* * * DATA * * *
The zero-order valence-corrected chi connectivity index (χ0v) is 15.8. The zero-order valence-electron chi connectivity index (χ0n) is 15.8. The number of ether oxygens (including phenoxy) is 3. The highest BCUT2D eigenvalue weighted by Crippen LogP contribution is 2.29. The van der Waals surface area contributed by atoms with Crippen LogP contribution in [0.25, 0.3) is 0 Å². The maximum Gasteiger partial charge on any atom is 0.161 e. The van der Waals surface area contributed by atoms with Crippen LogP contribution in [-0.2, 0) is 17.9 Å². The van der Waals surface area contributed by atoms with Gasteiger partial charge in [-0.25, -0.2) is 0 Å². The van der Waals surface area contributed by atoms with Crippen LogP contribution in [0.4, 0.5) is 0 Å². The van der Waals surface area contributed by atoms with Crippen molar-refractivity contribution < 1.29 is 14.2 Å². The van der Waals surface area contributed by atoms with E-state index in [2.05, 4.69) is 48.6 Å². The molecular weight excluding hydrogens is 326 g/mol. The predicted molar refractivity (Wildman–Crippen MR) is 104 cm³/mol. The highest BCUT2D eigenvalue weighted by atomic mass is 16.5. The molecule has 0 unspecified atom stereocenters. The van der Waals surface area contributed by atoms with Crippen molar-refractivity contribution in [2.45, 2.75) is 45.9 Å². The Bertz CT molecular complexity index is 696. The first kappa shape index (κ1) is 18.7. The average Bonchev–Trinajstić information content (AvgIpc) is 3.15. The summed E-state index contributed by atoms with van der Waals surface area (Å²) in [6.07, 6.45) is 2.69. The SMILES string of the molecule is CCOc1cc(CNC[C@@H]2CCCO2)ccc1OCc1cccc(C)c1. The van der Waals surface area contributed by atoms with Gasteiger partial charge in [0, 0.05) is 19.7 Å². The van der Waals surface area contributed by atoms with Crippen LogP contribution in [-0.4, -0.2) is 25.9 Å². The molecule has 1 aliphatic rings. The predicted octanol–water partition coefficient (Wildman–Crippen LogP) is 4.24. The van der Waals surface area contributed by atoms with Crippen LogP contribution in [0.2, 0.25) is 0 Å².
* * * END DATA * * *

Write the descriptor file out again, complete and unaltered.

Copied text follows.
The zero-order valence-corrected chi connectivity index (χ0v) is 15.8. The zero-order valence-electron chi connectivity index (χ0n) is 15.8. The number of ether oxygens (including phenoxy) is 3. The highest BCUT2D eigenvalue weighted by Crippen LogP contribution is 2.29. The van der Waals surface area contributed by atoms with Crippen LogP contribution in [0.25, 0.3) is 0 Å². The maximum Gasteiger partial charge on any atom is 0.161 e. The van der Waals surface area contributed by atoms with Crippen LogP contribution in [-0.2, 0) is 17.9 Å². The van der Waals surface area contributed by atoms with Gasteiger partial charge in [-0.25, -0.2) is 0 Å². The van der Waals surface area contributed by atoms with Crippen LogP contribution in [0.4, 0.5) is 0 Å². The van der Waals surface area contributed by atoms with Crippen molar-refractivity contribution < 1.29 is 14.2 Å². The van der Waals surface area contributed by atoms with E-state index in [2.05, 4.69) is 48.6 Å². The molecular weight excluding hydrogens is 326 g/mol. The predicted molar refractivity (Wildman–Crippen MR) is 104 cm³/mol. The highest BCUT2D eigenvalue weighted by atomic mass is 16.5. The molecule has 0 unspecified atom stereocenters. The van der Waals surface area contributed by atoms with Crippen molar-refractivity contribution in [2.45, 2.75) is 45.9 Å². The Bertz CT molecular complexity index is 696. The first kappa shape index (κ1) is 18.7. The average Bonchev–Trinajstić information content (AvgIpc) is 3.15. The summed E-state index contributed by atoms with van der Waals surface area (Å²) in [6.07, 6.45) is 2.69. The SMILES string of the molecule is CCOc1cc(CNC[C@@H]2CCCO2)ccc1OCc1cccc(C)c1. The van der Waals surface area contributed by atoms with Gasteiger partial charge in [0, 0.05) is 19.7 Å². The van der Waals surface area contributed by atoms with Crippen LogP contribution in [-0.4, -0.2) is 25.9 Å². The molecule has 1 aliphatic rings. The predicted octanol–water partition coefficient (Wildman–Crippen LogP) is 4.24. The van der Waals surface area contributed by atoms with Crippen LogP contribution in [0.2, 0.25) is 0 Å².